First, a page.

In the 1980's, a half dozen orders of Catholic nuns looked around the country to see where they could be most helpful, and they began sending members into the Delta, with the support of the Diocese of Jackson, Miss. Since then, several hundred nuns have settled in communities like Tutwiler, Tunica, Marks, Rosedale and Jonestown — places that whites had deserted with the desegregation of schools.
With little fanfare and no government help to speak of, these sisters help reinforce the town's crowded and underfinanced public schools. They are also nurses, doctors, counselors and community organizers. They build medical clinics, nonsectarian preschools for the youngest children and houses with Habitat for Humanity volunteers.
They provide the towns' only refuges for many children to do homework or make decorations for Halloween. They organize programs for teenage girls as alternatives to becoming pregnant.
Using church and private donations — nothing from government agencies — they have opened a new brick Community Education Center in Tutwiler with a big gymnasium. In Jonestown this year, they opened a Montessori school for children ages 2 to 6.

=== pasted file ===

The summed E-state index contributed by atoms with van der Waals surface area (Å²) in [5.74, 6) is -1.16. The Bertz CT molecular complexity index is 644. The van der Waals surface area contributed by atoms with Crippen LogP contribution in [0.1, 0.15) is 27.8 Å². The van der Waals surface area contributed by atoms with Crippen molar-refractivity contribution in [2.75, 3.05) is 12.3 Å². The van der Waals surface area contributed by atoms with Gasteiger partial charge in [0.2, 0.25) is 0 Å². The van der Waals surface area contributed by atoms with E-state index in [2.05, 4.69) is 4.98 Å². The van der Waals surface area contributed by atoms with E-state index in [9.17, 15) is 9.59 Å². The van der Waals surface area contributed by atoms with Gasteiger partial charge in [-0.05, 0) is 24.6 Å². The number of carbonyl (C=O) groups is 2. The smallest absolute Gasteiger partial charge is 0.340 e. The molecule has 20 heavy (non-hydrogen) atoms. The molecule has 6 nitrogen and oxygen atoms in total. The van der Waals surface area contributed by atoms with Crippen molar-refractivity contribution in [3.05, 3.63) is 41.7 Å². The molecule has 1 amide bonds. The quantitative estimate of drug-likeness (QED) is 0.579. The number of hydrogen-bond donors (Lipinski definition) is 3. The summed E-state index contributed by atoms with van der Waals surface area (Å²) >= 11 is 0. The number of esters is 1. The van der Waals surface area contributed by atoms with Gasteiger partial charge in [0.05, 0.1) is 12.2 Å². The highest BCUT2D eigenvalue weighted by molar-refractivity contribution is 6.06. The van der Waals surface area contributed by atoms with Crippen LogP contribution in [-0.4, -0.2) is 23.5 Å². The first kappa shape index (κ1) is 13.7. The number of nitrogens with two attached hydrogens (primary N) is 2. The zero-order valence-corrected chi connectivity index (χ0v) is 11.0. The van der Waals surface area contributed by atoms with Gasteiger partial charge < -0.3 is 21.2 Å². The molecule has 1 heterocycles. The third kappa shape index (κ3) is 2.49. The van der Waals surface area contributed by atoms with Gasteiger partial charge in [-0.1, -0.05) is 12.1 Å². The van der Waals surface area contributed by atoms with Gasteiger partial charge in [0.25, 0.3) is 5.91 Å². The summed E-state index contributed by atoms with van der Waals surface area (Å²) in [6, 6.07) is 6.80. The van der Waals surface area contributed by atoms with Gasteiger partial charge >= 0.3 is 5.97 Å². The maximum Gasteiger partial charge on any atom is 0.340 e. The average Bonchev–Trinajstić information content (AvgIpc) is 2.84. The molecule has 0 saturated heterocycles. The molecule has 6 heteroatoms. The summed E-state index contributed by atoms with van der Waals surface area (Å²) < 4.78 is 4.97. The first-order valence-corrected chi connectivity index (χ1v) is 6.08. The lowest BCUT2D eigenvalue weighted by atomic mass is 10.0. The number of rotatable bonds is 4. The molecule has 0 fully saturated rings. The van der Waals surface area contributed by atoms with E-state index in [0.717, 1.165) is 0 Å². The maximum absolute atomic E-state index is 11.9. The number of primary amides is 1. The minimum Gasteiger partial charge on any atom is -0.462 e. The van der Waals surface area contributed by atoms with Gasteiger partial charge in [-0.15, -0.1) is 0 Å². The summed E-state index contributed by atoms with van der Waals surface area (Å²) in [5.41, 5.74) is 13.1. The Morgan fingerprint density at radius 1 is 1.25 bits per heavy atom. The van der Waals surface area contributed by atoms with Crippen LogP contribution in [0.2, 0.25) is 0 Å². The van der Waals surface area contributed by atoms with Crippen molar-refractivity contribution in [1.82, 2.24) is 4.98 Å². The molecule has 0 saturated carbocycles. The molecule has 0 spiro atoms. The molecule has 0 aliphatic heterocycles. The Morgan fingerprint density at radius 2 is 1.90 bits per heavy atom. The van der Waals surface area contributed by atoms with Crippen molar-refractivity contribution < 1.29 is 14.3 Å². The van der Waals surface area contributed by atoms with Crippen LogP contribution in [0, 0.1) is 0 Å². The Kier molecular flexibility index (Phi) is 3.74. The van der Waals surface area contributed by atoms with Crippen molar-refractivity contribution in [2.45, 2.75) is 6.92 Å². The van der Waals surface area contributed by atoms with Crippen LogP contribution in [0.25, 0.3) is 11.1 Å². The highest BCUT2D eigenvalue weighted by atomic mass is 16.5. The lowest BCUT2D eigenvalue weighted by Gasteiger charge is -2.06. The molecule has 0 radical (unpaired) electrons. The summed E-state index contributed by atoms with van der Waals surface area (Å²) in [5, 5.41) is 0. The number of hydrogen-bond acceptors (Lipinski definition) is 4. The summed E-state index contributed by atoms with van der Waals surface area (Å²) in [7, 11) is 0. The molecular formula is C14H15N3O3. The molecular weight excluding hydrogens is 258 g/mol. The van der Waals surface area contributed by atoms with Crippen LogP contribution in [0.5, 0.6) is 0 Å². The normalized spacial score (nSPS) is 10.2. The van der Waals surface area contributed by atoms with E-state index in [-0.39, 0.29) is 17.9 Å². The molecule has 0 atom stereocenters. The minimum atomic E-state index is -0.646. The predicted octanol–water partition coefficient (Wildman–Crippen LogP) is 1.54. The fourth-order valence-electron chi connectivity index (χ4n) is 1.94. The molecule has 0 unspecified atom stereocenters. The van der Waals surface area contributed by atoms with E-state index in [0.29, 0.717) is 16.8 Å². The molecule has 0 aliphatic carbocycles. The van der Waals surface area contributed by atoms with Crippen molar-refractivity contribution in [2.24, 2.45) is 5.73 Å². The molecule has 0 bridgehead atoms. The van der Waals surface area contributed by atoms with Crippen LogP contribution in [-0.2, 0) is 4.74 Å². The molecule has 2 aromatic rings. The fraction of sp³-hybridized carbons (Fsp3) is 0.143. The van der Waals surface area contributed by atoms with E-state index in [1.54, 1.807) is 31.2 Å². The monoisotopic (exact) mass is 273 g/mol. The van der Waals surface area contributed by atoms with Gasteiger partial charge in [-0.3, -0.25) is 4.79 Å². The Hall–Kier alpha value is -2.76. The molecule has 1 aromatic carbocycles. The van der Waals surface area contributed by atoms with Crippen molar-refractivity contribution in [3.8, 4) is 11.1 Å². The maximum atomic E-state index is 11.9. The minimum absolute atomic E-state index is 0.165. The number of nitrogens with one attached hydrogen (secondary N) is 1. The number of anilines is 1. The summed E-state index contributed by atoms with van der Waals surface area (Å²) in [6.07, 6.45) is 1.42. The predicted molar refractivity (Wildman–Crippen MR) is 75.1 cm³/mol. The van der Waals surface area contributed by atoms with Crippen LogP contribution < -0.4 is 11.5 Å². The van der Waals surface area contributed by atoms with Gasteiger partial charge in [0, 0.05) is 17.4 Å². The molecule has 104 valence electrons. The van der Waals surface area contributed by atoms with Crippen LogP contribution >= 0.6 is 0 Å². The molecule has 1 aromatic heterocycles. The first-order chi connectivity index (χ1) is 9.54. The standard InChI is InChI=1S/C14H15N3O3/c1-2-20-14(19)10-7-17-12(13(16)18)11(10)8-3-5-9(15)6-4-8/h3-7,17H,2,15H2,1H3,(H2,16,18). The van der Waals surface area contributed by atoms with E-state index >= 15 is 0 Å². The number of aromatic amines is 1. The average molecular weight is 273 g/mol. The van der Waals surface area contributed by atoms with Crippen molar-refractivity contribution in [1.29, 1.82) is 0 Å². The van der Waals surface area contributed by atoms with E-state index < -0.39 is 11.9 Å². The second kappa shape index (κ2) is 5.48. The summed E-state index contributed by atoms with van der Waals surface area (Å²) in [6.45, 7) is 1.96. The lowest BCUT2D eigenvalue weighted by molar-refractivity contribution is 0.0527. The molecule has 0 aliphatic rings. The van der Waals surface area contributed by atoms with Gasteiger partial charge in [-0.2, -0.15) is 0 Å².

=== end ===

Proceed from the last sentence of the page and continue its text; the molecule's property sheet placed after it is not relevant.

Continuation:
People say the sisters keep their towns afloat in the face of the Delta's intractable poverty. Lavorn Burnett, 51, and her husband, Donal, 52, own a service station next to Jonestown's cramped City Hall. They use the health clinic of Manette Durand, 60-ish, a member of the Sisters of St. Joseph of Carondelet.
A nurse practitioner, Sister Manette is the only health care provider in town. "She can do everything but cutting," Mrs. Burnett said. "She takes time to talk to you. You can call her if you're having a problem. You can talk to her like friends. She gives you the advice you need to make a decision.